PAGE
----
Submarine made quite a splash in 2010 with its darkly funny portrayal of socially dysfunctional, middle-aged teenager Oliver Tate who philosophises about everything from burning leg hair to dead dogs. Whilst we could bang on about Alex Turner’s beautifully melancholic score and Richard Ayoade’s experimental camerawork, the fact remains that the dialogue in Submarine not only stands alone from the other elements of film, but flippantly blows cigarette smoke in their faces, gives them the finger and strolls off to do its own thing. Oliver Tate’s startling honesty and bizarre, deadpan declarations of “My mum gave a handjob to a mystic.” and “[Jordana’s] boyfriend has an incredibly long neck. Just thinking about giraffes makes me angry.” are brilliantly funny and infinitely quotable. What works best about Ayoade’s script, adapted from Joe Dunthorne’s novel of the same name, is that the side-splittingly hysterical moments are perfectly balanced with passages of tender, albeit weird and awkward, poetic wisdom, such as Oliver’s declaration of love for Jordana: ‘I could drink your blood, you are the only person that I would allow to be shrunken down to a microscopic size and swim inside me in a tiny submersible machine. We have lost our virginity but it wasn’t like losing anything.’
Alejandro González Iñárritu’s Birdman is another memorable stand-alone script. As well as being a good story, it can be read as a mind-bending, brain-numbing piece of postmodern literature which both defies genre labelling and mocks the very nature of what it means to write a script. Most of all, Iñárritu should be applauded for passing a film script that mocks the corporate greed of the American film industry under Hollywood’s very nose, and, adding salt, sand and bleach to the wound for good measure, somehow also persuading Hollywood to promote the very film which so magnificently dismantles its own superficiality. The sardonic, self-deprecating voice of the Birdman in Riggan’s head offers some of the best quotes in the film, such as “People, they love blood. They love action. Not this talky, depressing, philosophical bullshit”, along with likening his play to “a major deformed version of myself that just keeps following me around, hitting me in the balls with a tiny little hammer.” For all its satire and irony, Birdman nevertheless seems to be saying something very profound about the fraudulent nature of acting, through Mike Shiner’s hilarious truisms of ‘The only thing that is real on this stage is this chicken. So, I’m gonna work with the chicken.’ And ‘popularity is the slutty little cousin of prestige’.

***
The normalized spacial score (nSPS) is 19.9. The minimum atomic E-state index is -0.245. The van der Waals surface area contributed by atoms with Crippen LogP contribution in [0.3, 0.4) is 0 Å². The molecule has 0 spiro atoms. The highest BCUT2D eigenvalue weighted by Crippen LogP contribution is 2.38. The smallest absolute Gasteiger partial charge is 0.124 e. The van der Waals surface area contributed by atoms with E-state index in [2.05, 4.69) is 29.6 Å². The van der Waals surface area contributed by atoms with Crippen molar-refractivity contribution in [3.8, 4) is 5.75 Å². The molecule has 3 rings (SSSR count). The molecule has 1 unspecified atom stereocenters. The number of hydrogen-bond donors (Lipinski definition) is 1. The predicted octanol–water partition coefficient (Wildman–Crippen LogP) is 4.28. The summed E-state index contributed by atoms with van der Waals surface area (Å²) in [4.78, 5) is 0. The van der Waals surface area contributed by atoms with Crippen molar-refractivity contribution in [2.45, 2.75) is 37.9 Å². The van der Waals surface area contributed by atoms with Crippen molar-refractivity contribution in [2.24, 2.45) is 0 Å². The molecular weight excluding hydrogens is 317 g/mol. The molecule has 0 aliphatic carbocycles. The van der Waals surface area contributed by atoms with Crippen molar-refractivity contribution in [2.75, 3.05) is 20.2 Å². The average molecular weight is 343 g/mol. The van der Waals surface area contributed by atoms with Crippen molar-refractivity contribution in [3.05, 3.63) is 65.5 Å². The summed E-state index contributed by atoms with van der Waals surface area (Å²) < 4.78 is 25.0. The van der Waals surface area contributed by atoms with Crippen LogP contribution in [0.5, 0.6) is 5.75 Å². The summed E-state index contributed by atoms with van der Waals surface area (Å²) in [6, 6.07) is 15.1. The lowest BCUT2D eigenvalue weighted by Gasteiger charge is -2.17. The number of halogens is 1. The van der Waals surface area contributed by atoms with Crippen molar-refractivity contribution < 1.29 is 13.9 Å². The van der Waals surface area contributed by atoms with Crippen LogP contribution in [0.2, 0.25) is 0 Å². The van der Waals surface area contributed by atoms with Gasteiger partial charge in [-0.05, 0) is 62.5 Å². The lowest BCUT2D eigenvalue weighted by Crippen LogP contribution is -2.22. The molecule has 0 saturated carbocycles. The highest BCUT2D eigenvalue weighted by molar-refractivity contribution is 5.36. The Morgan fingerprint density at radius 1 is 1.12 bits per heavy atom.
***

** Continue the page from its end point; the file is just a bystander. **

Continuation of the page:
Wes Anderson’s The Grand Budapest Hotel is equally enthralling as a surreal, multi-layered comedy which plays at Russian dolls with storytelling until the audience has been dragged through the depths of five levels of narratives and left gasping for air. The best writing here is undoubtedly channelled through the character of concierge Gustav H. who serves the double function of exuberant fool and nostalgic wiseman, and whom Anderson blesses with a multitude of nonsensical witticisms such as “The beginning of the end of the end of the beginning has begun.” The film is also a comment on the human constitution, with Gustav later explaining that “Rudeness is merely an expression of fear. People fear they won’t get what they want. The most dreadful and unattractive person only needs to be loved, and they will open up like a flower.” The story itself, strikes a wonderful balance between modern fairy tale, satire of World War Two European politics and elaborate character study, capturing the imagination of any audience, even those who might have lost their sight and were unable to admire the geometrical shots, vivid colours and crazy costumes.
Ayoade, Iñárritu and Anderson have created the perfect brew of brain, banter, brilliance and bonkers with their writing, leading to three scripts which are utterly unforgettable.